This post continues our opening series on “Developing Infographics for thyroid testing.”
In this post I discuss the scientific basis and potential usefulness of an infographic meme on “Screening for hypo, before therapy begins.”
Q: Why doesn’t this meme mention antibodies? A: This one is not about diagnosing autoimmune etiology. First we need to know if they are hypothyroid or not if they are presenting with signs and symptoms of hypothyroidism. Then the next step is to figure out what is causing it.
Q: Why doesn’t this meme question the “TSH <10 vs. >10” arbitrary upper boundary of the “subclinical” hypothyroidism category? A. We could have questioned it, but it’s not worth fighting over in this meme. It would be just as arbitrary for us to choose a TSH of 12 or 9 to spite tradition. Higher TSH may be found people with TSH-secreting pituitary adenomas and resistance to thyroid hormone (RTH), but their conditions usually present with signs of hyperthyroidism or euthyroidism.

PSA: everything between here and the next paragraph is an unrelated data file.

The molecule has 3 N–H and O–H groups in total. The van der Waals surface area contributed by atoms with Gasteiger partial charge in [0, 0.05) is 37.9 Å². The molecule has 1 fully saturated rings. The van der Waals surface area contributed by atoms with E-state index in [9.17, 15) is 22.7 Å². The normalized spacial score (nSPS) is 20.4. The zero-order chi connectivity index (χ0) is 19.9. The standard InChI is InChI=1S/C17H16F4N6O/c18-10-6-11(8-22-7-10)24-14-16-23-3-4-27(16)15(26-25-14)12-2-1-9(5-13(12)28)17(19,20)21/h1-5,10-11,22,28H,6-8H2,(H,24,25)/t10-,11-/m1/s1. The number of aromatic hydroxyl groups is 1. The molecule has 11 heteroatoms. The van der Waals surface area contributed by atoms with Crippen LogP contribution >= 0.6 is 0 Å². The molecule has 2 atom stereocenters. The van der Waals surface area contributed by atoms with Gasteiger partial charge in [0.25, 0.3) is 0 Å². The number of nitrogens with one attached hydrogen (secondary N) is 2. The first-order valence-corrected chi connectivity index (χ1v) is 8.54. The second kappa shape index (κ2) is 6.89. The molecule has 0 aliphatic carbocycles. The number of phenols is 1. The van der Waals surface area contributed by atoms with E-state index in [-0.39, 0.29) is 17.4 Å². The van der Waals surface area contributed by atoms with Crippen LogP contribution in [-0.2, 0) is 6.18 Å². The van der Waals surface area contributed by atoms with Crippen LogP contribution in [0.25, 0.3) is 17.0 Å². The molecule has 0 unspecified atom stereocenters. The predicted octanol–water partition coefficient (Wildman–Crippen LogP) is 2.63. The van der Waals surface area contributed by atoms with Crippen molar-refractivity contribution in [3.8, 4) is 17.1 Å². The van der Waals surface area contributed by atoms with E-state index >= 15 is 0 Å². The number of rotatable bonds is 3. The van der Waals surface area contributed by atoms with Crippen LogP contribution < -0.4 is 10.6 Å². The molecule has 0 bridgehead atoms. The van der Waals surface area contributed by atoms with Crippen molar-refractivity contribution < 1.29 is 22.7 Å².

The most important aspect of this meme is to be rigorous about discovering true hypothyroidism below a TSH of 10, where hypothyroidism does indeed exist for some people who are unable to secrete enough TSH.
Q: Why doesn’t this meme say that TSH needs to be “high,” at least above reference range, for hypothyroidism to exist? Because hypothyroidism also exists within the normal TSH reference range and below it.
Dr. Luca Persani and Dr. Paolo Beck-Peccoz, leading European endocrinologists in the field of central hypothyroidism, would stand with us on this point.
The “TSH Reflex method” is one in which Free T4 is only tested when TSH falls outside of the normal range.
This policy cannot identify central hypothyroidism because the diagnosis requires both TSH and Free T4 measurement.
We draw the lower boundary for hypothyroidism no higher than the lowest the TSH can fall, 0.001 mU/L, because some patients have a genetic condition that causes them to synthesize an undetectable yet bioactive form of TSH (Rahimkhani et al, 2020).
Some patients have an isolated TSH deficiency. Their other pituitary hormones are all normal, but they can have genuine hypothyroidism, with a Free T4 below reference (Cho et al, 2012) or a Free T4 that is within the lower part of reference that is not capable of being raised by their TSH.
If a patient’s Free T4 falls lower within reference range while their TSH is low or undetectable, such patients may indeed be hypothyroid, for all we know, but because of their inability to secrete measurable TSH in the reference range, they may be misclassified as the very opposite of hypothyroid — “subclinically hyperthyroid.”